Vanity Fair really delivered the goods today with a "first look" at The Midnight Club TV adaptation, including an interview with Mike Flanagan, some comments from Pike, and a bunch of tasty tasty pics with commentary from the show's creator. Some choice tidbits:
[In college, late 1990s]... Flanagan wrote a screenplay, and even drafted a business plan, offering friends and family a chance to invest their own money in his low-budget indie. Once it was all in place, he sent the proposal to Pike’s publisher. “They sent me a cease and desist letter,” he says.
We already knew the TV series will use other Pike books as the stories told to each other by the lead characters. Now we know more.
Adding numerous other Pike titles to the mix made The Midnight Club more complicated to pull off, but Trevor Macy, Flanagan’s producing partner at Intrepid Pictures, said they were necessary to broaden the scope of the series. Each one stands as its own mini-movie within the framework of the show, reflecting the mindset of the ailing kid who tells it.
[...] Among the other Pike novels that will featured are Witch (1990), about a girl with mystical abilities who tries to prevent her catastrophic visions from coming true; Gimme A Kiss (1988), in which a bullied student fakes her own death as part of a twisted revenge scheme; The Wicked Heart (1993), which follows the trail of a high-school serial killer whose preferred weapon is a hammer; and Road to Nowhere (2011), in which a heartbroken young woman running away from her life picks up two eerie hitchhikers.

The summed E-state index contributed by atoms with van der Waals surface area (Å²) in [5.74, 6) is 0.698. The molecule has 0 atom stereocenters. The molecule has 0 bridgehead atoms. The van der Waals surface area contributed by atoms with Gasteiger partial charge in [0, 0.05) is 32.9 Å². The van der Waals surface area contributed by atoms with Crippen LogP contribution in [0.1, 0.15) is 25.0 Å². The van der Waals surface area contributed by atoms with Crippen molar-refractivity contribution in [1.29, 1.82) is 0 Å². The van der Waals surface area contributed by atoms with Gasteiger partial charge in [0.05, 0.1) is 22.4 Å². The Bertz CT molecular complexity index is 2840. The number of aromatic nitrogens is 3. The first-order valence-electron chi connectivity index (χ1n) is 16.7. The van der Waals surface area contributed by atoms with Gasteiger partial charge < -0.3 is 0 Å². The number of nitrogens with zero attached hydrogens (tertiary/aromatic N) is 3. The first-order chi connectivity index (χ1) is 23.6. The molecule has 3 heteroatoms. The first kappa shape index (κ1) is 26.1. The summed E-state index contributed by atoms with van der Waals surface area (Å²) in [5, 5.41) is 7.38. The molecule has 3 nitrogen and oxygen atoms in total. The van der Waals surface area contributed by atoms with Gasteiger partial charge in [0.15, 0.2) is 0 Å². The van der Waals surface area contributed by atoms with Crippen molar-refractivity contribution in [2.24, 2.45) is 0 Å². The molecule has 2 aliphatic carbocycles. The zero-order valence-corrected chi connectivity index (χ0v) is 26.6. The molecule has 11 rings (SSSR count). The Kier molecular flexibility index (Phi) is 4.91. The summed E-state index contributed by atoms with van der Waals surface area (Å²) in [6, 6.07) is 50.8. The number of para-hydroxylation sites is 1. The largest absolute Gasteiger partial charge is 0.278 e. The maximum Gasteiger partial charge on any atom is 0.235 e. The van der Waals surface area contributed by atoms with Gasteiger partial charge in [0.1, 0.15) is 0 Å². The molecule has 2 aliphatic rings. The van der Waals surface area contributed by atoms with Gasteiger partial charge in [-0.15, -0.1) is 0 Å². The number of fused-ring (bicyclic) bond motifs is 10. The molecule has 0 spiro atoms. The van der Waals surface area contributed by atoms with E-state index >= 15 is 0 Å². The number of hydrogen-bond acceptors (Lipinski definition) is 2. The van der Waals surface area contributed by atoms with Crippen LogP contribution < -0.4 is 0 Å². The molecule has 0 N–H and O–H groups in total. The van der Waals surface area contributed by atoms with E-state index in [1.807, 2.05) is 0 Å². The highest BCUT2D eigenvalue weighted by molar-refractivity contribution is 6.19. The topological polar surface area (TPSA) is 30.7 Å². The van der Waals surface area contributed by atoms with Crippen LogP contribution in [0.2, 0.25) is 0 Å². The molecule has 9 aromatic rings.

Flanagan also talks about first approaching Pike via a private message through Pike's official FB page, and Pike talks to Vanity Fair about his own supposed aversion to Hollywood.
In 1996, NBC made a TV movie from his book Fall Into Darkness, which he thought was poorly done, and cut away too much of his story. “The main thing is I wanted [the books] to be adapted in a way that my fans would be happy with,” he says. “It sounds maybe conceited to say that turned me off all of Hollywood, but it really did turn me off for a long time.”
NBC wanted to collaborate again, but he says he turned them down. “After Fall Into Darkness, the network was really angry at me that I didn't let Chain Letter be adapted,” he says. And so began the rumor that Christopher Pike didn’t allow adaptations.
“People would write sometimes, but very seldom. And they would say, ‘Now, we know that you don't want anything to do with Hollywood and this and that.' And I hadn't made that decision,” he says.
The article gives us more specifics, too, about the longer arc of the show's first season, and the goings-on at the hospice. Click through for a read, it's all good stuff.